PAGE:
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Here's why Mad Men's ultimate ending is going to satisfy viewers — probably

Don confronts his empty apartment, a symbol of his slowly dissolving life.
Don confronts his empty apartment, a symbol of his slowly dissolving life.
AMC

Every week, Todd VanDerWerff will be joined by two of Vox's other writers to discuss the previous episode of Mad Men over the course of that week. Check out the recap for this episode here, and follow the whole discussion here. This week, Todd is joined by political writer Dylan Matthews and education reporter Libby Nelson. Keep checking in all week long for new entries.

Todd VanDerWerff: I find it astute, Dylan, that you bring up The Sopranos, not because I want Mad Men to emulate that show's finale, but because I want it to emulate its final season in another way — I want it to bring Don to the point of self-realization, then have him hastily walk it back.

Don't get me wrong. If Matthew Weiner and company can earn the moment when Don realizes who he is, in the truest, deepest, darkest sense, I will be very impressed. But you're right to be concerned that such a thing would ultimately be a little disappointing, because the series has turned this question into such a big one that it's attained its own gravity. It is a story black hole, sucking everything into its maw.

For instance: I am generally a fan of Mad Men, season six, but the flashbacks to Don's childhood in that season struggled precisely because they tried to explain some things that we mostly knew already.

So that said, where do I think and hope this is going? For that, we have to look at the Sopranos episode "Kennedy and Heidi," which aired three episodes before the series finale and was, perhaps not coincidentally, co-written by Weiner. In it, a rather major character is unexpectedly killed — and not because of a mob hit or anything, but because of Tony's cold-blooded expediency.

The episode famously ends with Tony sitting in the desert outside of Las Vegas, stoned out of his mind, crowing, "I get it!" to the heavens after having some sort of revelation that the audience is not privy to. In the next episode, he's back to business as usual, and the exact meaning of "I get it" has been much debated by fans of the show. What realization did Tony have about himself or the universe? Does it matter, if he immediately goes back to the same old, same old?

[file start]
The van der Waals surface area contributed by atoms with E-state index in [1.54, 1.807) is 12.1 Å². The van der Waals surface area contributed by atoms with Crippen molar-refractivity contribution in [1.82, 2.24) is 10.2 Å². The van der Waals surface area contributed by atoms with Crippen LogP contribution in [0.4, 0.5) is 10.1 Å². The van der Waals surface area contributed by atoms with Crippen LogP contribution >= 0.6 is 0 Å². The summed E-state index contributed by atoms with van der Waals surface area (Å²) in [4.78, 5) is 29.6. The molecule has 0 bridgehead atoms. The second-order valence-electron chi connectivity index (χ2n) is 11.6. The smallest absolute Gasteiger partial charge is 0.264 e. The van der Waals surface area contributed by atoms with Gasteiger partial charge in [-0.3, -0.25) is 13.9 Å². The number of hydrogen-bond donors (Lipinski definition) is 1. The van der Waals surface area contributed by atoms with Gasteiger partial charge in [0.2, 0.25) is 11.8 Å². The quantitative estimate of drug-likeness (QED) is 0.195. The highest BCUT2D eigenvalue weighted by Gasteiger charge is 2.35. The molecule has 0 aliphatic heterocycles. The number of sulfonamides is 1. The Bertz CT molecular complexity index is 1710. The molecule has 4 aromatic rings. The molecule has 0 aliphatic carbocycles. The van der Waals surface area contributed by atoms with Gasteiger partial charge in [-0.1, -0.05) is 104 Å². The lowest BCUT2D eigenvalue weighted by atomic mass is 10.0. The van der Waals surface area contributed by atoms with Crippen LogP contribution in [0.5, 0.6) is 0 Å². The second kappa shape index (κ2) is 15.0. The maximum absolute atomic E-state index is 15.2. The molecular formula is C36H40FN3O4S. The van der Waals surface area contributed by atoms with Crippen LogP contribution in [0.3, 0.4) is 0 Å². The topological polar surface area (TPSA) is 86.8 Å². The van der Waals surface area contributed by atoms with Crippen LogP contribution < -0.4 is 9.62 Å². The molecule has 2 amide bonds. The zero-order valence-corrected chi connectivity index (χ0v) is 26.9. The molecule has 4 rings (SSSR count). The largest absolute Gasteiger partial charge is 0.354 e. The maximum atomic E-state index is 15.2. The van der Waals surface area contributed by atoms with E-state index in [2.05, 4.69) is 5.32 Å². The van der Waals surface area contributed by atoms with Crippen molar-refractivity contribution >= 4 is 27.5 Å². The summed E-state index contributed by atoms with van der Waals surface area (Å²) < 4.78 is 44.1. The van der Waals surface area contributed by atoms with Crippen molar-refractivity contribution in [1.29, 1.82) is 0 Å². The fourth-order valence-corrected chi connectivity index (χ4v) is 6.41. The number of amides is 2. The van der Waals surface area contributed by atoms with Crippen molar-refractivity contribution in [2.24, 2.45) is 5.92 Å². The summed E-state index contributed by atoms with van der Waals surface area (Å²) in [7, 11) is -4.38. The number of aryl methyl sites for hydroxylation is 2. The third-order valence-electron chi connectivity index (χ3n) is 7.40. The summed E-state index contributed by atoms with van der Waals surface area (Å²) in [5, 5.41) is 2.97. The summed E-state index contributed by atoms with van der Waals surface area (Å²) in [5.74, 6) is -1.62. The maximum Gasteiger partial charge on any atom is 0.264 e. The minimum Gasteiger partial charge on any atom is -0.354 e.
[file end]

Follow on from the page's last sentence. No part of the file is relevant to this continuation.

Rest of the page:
Like The Sopranos, Mad Men is a series about the possibility or impossibility of change. It's slightly more optimistic on the matter — in that lots of characters in its universe have evolved into better or at least truer versions of themselves — but it still hinges on the question of whether change is possible. And Don is at the center of that conundrum.

At several points throughout the series, Don has seemed on the cusp of understanding that in trying to constantly run away from himself, he's only run away from the perfect image of the American male he longs to project. I think, in particular, of the moment in the season-six drug trip episode "The Crash," when he digs through a drawer full of advertising ideas for a maternal image he can take to heart, or of the scene in that season's finale when he finally reveals his true self to his coworkers and is rejected for it. Don is always on the cusp of "getting it," then finds himself forcing the realization deep down into himself until he can't see it any more.

And that, I think, is what I hope for from the final season — and why I'm pretty sure it's going to be a smashing ending, even if this episode didn't quite work. Diana, I believe, is a conduit for Don to finally, truly see himself, because it will force him to confront the part where he believes he stopped being Dick Whitman and became Don — only to mostly continue to be his old self.

I don't think it's a coincidence that we haven't seen Sally in these episodes, or that Don and Peggy have spent essentially no time together. They're the two people who most tether him to the truth of himself. But first, he has to face down his ghosts, and Diana represents every single one of them. In embracing her, he might "get it." Or he might finally chase himself off and slip into self-created fantasy.

The thing is, the question of who Don is just isn't all that mysterious to me anymore. The audience has enough information about him to establish a working psychology of the man — just as we did with Tony. Now we just wait to see if he, too, will figure it out, or if he'll be washed away by desert winds.

Libby, do you think Don is capable of such self-reflection?

Read the recap.

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